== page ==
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Kashgar: The Mongolian City of China

The Uighur pronounced as Weighur are Mongols of China belonging to the Inner Mongolia in the northwestern province of Xinjiang (Zin gi aang – the largest province of China).

For centuries, Kashgar or Kashi has enjoyed a viable status of being a main city on the silk road, lying at the foothills of Pamir mountains with the Takalamkan desert to the east. Its markets were, and remain a major hub of trading goods on their way east and west.

And, to this day the Cattle Market and Sunday market remain a hotspot for business deals.

Kashgar is not beautiful. It has a characteristic and has an old-world charm, it’s old town which houses 700 families is a world heritage site declared by UNESCO. If one asks me to describe Kashgar in one word I would say ‘burnt umber,’ the traditional houses, the old town, mosques, even newly constructed buildings are all different shades of yellow and mustard.

If one asks me to describe Kashgar in one word I would say ‘burnt umber,’ the traditional houses, the old town, mosques, even newly constructed buildings are all different shades of yellow and mustard. It is the color of desert and its surrounding mountains.

Much to protest and hue and cry of the ladies, the leader of the group Mr. Khawaja Ali stuck to the plan of driving 10 kilometers out of the city to visit the Cattle market. How do I describe it? Dusty, smelly, windy, dry and parched, with nervous hordes of animals being loaded on motorcycle

 

Dusty, smelly, windy, dry and parched, with nervous hordes of animals being loaded on motorcycle carts, somehow mysteriously aware of their doomed fate.

Vendors and vendees haggling over prices of horses, lambs, camels, and yaks. The place stank, it smelt of sweat mixed with dry sandy dust whirling up in mini whorls, time and again, suffocating the breath out of one’s lungs. But, the locals didn’t seem bothered by either smell, or dust, or harsh sun, or even the winds, they seemed oblivious of dryness in the air that was burning our throats, and felt no discomfort in the heat, cladding long heavy overcoats, cardigans, jackets in what seemed like a cauldron. I wonder why and how?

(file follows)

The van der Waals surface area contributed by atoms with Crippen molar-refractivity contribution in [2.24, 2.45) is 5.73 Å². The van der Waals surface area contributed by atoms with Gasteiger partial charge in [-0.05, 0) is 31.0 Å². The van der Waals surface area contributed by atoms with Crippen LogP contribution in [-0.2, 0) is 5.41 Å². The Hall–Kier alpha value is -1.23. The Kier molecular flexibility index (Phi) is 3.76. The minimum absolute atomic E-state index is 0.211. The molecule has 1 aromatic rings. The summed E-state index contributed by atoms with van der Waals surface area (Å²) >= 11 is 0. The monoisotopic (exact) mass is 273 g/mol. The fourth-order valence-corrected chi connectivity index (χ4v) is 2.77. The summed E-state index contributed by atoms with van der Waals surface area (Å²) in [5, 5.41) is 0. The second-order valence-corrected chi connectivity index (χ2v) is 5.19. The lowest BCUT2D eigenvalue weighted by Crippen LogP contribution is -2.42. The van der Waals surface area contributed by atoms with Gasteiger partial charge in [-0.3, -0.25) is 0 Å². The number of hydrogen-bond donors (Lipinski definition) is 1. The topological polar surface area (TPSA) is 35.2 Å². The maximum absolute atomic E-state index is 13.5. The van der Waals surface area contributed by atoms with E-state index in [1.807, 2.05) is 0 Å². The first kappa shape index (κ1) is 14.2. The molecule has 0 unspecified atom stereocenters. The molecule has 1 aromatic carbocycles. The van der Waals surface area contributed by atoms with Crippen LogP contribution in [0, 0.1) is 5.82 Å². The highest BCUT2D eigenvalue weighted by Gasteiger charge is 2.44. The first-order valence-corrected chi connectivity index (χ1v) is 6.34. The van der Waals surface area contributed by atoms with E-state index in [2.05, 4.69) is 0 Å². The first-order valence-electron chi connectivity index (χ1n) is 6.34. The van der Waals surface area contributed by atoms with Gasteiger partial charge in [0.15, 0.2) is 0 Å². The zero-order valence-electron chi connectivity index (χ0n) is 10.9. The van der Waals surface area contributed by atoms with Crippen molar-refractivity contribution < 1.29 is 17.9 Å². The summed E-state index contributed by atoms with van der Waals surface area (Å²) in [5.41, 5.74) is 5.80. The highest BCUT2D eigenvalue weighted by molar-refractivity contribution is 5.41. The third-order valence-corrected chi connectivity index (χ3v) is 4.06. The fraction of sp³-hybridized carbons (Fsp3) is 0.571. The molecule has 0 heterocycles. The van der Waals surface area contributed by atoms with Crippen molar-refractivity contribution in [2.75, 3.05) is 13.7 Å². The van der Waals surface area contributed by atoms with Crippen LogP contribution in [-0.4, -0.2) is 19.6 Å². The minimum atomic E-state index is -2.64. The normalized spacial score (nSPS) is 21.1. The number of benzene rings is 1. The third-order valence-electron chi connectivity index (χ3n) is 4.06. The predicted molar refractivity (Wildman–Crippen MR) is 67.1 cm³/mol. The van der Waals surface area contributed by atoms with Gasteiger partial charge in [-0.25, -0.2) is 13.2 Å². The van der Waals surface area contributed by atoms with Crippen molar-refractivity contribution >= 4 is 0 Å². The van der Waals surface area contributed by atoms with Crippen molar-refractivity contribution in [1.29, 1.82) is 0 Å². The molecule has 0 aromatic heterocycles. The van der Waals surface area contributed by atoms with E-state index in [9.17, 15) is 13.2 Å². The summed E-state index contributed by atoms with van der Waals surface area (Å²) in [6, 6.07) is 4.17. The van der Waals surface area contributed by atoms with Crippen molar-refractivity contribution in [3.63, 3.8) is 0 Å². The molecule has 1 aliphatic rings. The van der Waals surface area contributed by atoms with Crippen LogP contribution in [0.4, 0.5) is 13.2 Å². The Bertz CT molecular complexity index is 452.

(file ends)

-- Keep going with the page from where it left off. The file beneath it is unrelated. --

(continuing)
But, the locals didn’t seem bothered by either smell, or dust, or harsh sun, or even the winds, they seemed oblivious of dryness in the air that was burning our throats, and felt no discomfort in the heat, cladding long heavy overcoats, cardigans, jackets in what seemed like a cauldron. I wonder why and how?

 

The Mongol diet is another difficult area (at least for most people, I’d assume), they eat meat – lamb meat to be precise, which is drenched in lamb or yak fat, having a peculiar lingering oily odor, which tends to cling to your tongue and throat making you feel noxious. I, for one, and most of our group are now converted vegans for a long time to come.

The meat is sold everywhere, it is visible and available at every street corner, there are food streets with restaurants sprouting out of every inch and corner with stocky men in traditional caps grilling and steaming mounds of meat.

I, for one, and most of our group are now converted vegans for a long time to come.

As you walk by you see men, women, and children eating on the roadside, kebabs out of long skewers, washing them down with endless cups of green tea.

In addition to the meat, nan made from yeast is consumed as a main staple. Shaped as large rotis or as bagels, they are stacked on kiosks at every ten steps, and are eaten cold.

We couldn’t understand the logic of cold bread? But after a day or so and on getting them heated up by request developed a taste for its yeasty dough.